428: Preeclampsia is characterized by decreased expression of endothelin converting enzyme-1 in the placenta


      Endothelin-converting enzyme 1 (ECE-1) is a key regulatory enzyme in the proteolytic processing of Endothelin-1 (ET-1), a potent vasoactive peptide. In most vascular beds, ECE-1 localizes to endothelial cells, but has not been extensively studied in the human placenta. We sought to evaluate the expression and cellular localization of ECE-1 in normal and preeclamptic placentas.

      Study Design

      Placentas from normal (n=6) and preeclamptic (n=6) women, matched for gestational age, were collected and serially sectioned for immunofluorescence (IF) studies to localize ECE-1 expression. Cell type specific markers were used to identify the following cell types: endothelial, trophoblast, macrophage, smooth muscle and fibroblast cells. The samples were stained with antibodies for ECE-1 and tissue markers and counterstained with DAPI. Negative controls were stained with secondary antibodies and DAPI. Quantitative analysis of ECE-1 within placenta samples was performed by western blot and ELISA.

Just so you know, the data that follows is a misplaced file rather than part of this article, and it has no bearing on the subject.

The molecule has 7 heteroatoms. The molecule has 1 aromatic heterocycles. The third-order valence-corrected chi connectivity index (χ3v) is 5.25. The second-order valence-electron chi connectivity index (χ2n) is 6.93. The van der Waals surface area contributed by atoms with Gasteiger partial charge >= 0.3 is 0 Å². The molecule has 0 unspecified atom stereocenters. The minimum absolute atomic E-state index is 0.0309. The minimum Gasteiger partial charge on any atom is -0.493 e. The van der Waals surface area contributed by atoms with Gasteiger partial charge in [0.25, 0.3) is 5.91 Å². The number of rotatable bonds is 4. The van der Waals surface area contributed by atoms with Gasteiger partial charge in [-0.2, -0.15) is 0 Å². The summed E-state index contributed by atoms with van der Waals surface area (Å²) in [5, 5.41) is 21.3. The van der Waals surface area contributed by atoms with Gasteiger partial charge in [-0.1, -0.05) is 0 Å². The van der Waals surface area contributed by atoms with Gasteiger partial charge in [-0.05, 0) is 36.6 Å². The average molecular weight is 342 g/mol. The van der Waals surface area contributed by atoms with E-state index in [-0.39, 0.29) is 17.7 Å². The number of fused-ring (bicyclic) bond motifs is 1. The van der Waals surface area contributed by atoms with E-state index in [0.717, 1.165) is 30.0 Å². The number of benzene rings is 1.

Immunofluorescence studies confirmed ECE-1 expression within the stroma and villous spaces of intermediate and stem villi of human placentas. Localization of ECE-1 occurred occasionally with endothelial cells but not with the other cell types evaluated (Figure 1). IF studies suggested less ECE-1 expression in preeclamptic placentas. Western blot and ELISA showed significantly less ECE-1 in preeclamptic compared with normal placentas (Figure 2).


      ECE-1 is expressed in the villous spaces of the human placenta. There is significantly less ECE-1 expression in preeclamptic versus normal placentas. ECE-1 likely plays an important role in vascular homeostasis in the placenta and may be protective against disorders of vascular dysfunction, such as preeclampsia. The lack of colocalization of ECE-1 suggests a secreted form of the enzyme, however further study is needed to confirm this.
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